Five tips for getting more out of your sources during an interview

Five tips for getting more out of your sources during an interview

Have you ever left an interview feeling like nothing was really learned or accomplished? Sometimes sources spend too much time trying to fit in all of their buzzwords that almost nothing is quotable. The result is journalists leave feeling like they wasted their time.

We’ve all heard the trite but true solutions to this problem. Come prepared to an interview, be there on time, do lots of research. But, sometimes there are some sources that are tough to crack.

But, fear not. There is a cure. By trying a few new techniques and pushing a few social boundaries, you can tease out that much needed information from your source.

Below are some ways to pull something a little extra out of your source to change your story from good to great:

1. Don’t say anything. This is a trick that Gene Roberts, former executive editor of the Philadelphia Inquirer, used to teach his students at the University of Maryland, College Park. When it seems like your source is finished what he or she is saying and it’s your turn to speak, just don’t. Think about it: How awkward is it if someone you are talking to just looks at you expecting more? You feel nervous like you need to fill the quiet void in the room. Sometimes sources will repeat what they said in different words, but other times you never know what will come out of their mouths. Also, some sources just need a moment to think and formulate their words; rushing them will only lead to confusing answers.

2. Ask the same question again. Asking the same question, but slightly reworded a few minutes after you asked the original question can clarify a complicated issue or get your source talking more on an issue of importance. The trick is to reword the question in a way your source won’t realize you are repeating yourself. This can open a whole new schema of thought on the subject and lead to better information.

3. Take a walk. Sources, especially those unaccustomed to being interviewed, have a lot of pent-up anxiety. Put yourself in their shoes. There is someone writing down every word you say, which could be printed for thousands of people to read and if you make a mistake, it’s available to the public for the rest of eternity. Taking a walk in the beginning of an interview can help relieve stress and reduce anxiety. Walking with your sources while they talk may loosen them up a bit, but it’s also hard to take notes, which is why eventually finding a place to sit is encouraged.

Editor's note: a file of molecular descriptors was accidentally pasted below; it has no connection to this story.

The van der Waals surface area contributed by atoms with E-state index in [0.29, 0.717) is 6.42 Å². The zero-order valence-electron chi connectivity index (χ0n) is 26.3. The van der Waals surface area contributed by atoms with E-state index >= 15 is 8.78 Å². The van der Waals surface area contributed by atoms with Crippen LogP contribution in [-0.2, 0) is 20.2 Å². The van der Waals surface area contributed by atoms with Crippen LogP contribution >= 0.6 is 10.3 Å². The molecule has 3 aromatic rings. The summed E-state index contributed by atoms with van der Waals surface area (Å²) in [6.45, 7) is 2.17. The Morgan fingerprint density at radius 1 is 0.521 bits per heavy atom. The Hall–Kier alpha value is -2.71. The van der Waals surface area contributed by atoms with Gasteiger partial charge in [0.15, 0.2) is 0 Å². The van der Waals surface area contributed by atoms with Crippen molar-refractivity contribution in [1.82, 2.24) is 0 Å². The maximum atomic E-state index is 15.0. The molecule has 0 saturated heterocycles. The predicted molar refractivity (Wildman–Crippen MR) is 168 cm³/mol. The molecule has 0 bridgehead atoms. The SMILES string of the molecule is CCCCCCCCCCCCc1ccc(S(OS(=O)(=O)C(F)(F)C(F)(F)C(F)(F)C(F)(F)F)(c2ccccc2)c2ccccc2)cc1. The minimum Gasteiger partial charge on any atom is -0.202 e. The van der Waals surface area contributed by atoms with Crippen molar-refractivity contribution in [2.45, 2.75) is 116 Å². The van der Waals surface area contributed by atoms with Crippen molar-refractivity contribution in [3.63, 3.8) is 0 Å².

4. Get off the phone. Everyone knows this tip, but journalists sometimes don’t heed the warning. When a source is on the phone you are just a far away voice. It’s easy to hang up, put on hold or “have a bad connection” when talking on the phone. When meeting in person, sources get an idea of what you are really about. It’s much harder to kick someone out of your office than it is to hang up the phone. Additionally, meeting someone in person is an interviewing goldmine. Not only can you see their mannerisms and idiosyncrasies, but also, if you meet them in their office or house you can see old pictures, how often they clean their house and what their dog looks like.

5. It’s not over until you’re out the door. Some of the best content in interviews comes when the interview is “over.” Sometimes while chatting with a source after the traditional interview is over the best information comes out. Legend has it that is how the famous Jimmy Carter, I’ve “committed lust in my heart” quote came to be. Robert Sheer supposedly pointed to the tape recorder when Carter said it to remind him it was still recording. Of course, it is always a good idea to ask the source if you can still use the content. Regardless, it makes sense for a source to blab after everything is done. Once the interview is over, he can finally let loose and relax, but that is when a good journalist is listening. 

Do you have other tips getting more out of your sources in an interview? Share in the comments below!

Scott Maucione is a journalist for FedScoop in Washington, D.C. He has been published twice in The Washington Post. He graduated from the University of Maryland with a degree in journalism and political science and received his Master’s in applied politics. Follow him on Twitter at @scottmaucione.

Photo: Media interview via Shutterstock

Learn how to get more press, set up alerts that are "better than Google Alerts" and make reports on the impact of articles.

Request a Muck Rack Demo